Afghanistan Faces a Post-Modern Security Crisis

So far in 2012, NATO forces have seen a 45% increase in “insider attacks” against coalition forces by their Afghan security counterparts, accounting for more than 18% of the total 2012 NATO casualties. Beyond the loss of life, these attacks have had a devastating impact on the trust and cooperation between NATO and Afghan forces, threatening the integrity of the overall mission, including the coalition’s plans to withdraw from Afghanistan by 2014. Earlier this month, NATO suspended joint operations with the Afghan forces and ordered their personnel to carry loaded weapons at all times.

Who are the perpetrators of these attacks? Typically, average Afghan soldiers who joined the security forces in “good faith,” hoping to serve their country, earn a stable paycheck, etc. NATO estimates that only 25% of these “green on blue” attacks are the result of Taliban infiltration or co-option of Afghan security forces.  What can we say of the other 75%? Their good intentions are precisely the cause of their angst.

Their uniforms, initially a source of personal and national pride, also identify these soldiers as being on the “same team” as the drones, as Karzai and his corrupt and unpopular government, etc. These Afghan forces find themselves fighting primarily against their own countrymen, side-by-side with U.S. forces who often harbor orientalist, racist or anti-Islamic sentiments (although at times they are merely culturally ignorant/ insensitive).  These forces have also committed a host of atrocities, war-crimes, and sacrilegious acts in Afghanistan over the last decade, many of which have gone essentially unpunished. While these crimes by American forces are largely glossed over in U.S. media as rare “bad-apples” or cases of PTSD (if they are covered, at all), they are disturbingly ubiquitous and are ever-present in the Afghan consciousness.

The nature of the “insider attacks” is very telling: there is no apparent tactical intent— the shooters simply target any and all coalition forces within range.  There is no attempt to prioritize “high-value” targets, to interrupt delicate missions or to destroy critical infrastructure. The acts are totally nihilistic; the perpetrators want to die— in fact, that is virtually all they want. Shooting the NATO forces is a symbolic means of shooting themselves, of targeting that aspect of their identity represented by their uniforms through an action which negates the impulses which led them to enlist (nationalism, a sense of self-worth or identity, the desire to provide for and protect their loved ones, etc.). And their symbolic suicide typically and appropriately culminates in their actual death through coalition retaliatory fire.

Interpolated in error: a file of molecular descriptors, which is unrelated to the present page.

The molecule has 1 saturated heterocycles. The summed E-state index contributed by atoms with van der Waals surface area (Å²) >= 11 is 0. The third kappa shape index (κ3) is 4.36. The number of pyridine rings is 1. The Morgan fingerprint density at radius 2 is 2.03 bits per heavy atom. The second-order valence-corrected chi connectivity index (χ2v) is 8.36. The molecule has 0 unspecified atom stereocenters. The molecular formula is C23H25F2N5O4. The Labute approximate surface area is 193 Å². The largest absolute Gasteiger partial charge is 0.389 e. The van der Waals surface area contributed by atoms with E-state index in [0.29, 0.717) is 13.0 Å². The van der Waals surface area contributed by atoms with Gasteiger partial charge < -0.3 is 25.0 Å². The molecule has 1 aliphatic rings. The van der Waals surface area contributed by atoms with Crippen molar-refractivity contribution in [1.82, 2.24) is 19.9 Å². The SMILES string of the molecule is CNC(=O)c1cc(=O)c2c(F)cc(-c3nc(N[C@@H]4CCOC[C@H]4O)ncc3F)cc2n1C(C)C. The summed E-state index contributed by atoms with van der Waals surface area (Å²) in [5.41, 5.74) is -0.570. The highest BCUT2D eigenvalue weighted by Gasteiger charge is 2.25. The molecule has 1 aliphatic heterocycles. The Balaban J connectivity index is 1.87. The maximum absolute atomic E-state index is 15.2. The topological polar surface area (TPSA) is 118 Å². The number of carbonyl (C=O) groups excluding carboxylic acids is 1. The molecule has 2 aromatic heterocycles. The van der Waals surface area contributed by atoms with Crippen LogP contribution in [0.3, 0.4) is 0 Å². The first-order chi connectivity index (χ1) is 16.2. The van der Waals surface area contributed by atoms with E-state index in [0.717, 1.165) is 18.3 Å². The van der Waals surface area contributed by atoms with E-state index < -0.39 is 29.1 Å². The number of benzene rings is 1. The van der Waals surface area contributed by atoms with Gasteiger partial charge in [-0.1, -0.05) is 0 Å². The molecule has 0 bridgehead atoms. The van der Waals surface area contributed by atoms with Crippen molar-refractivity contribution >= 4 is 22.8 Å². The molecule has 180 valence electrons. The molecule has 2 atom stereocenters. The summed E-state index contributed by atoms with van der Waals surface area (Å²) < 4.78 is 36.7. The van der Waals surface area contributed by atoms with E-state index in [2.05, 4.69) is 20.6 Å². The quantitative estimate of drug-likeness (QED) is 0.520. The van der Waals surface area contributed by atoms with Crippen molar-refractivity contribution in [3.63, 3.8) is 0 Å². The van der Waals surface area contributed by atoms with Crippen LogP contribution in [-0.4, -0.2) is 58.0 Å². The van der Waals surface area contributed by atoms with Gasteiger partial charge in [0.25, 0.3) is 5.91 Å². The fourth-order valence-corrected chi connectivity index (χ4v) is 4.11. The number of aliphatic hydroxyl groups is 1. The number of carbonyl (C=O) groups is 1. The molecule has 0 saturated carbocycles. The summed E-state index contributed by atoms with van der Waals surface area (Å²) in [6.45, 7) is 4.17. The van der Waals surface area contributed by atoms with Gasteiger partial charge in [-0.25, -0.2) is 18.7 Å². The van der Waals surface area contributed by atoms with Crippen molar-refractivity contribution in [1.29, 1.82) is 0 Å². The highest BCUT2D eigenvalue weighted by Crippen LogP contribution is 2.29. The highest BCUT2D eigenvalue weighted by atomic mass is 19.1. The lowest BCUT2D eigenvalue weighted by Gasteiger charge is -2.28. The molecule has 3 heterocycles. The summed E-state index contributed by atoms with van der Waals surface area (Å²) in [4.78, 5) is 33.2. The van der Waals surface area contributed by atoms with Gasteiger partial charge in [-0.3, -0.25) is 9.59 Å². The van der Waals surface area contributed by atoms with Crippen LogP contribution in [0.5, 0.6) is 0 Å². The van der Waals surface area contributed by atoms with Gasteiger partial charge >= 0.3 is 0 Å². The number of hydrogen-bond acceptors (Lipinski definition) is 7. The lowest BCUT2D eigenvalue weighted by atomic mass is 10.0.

What can be done to reduce these incidents? Coalition forces cannot create any kind of deterrence strategy, as the perpetrators want to die. They cannot remove the motivations for their death-wish, either: they do not have the time or resources to cease drone strikes, purge domestic corruption, or dramatically change the culture/composition of the U.S. forces.  It will be challenging enough to build the necessary force-levels, infrastructure, etc. by 2014 while maintaining pressure on the Taliban. Similarly, NATO does not have the ability to eliminate collateral damage or rogue atrocities, as these are simply realities of war.

From a tactical point of view, the United States is essentially in a Catch-22: the only solution to this problem is to pull coalition forces out of Afghanistan. However, they must first ensure the Afghan forces can provide some measure of stability after said withdrawal. In order to accomplish this, they will need to recruit even more of the local population into the coalition forces. However, as many of these “average Afghans” will be ill-equipped to deal with the aforementioned identity conflicts, we should expect “insider attacks” to become increasingly prevalent (the purer the motivations of these recruits, the more prone they will be to disillusionment/nihilism). This will further erode trust and confidence between the NATO and Afghan forces, interfering with the coalition’s ability to properly train these new forces they are recruiting. And so, the situation may perpetuate itself ad infinitum, or the coalition may be forced to abruptly abort the mission in Afghanistan, essentially handing the country back to the Taliban.

 

Published 9/22/2012 by SISMEC.

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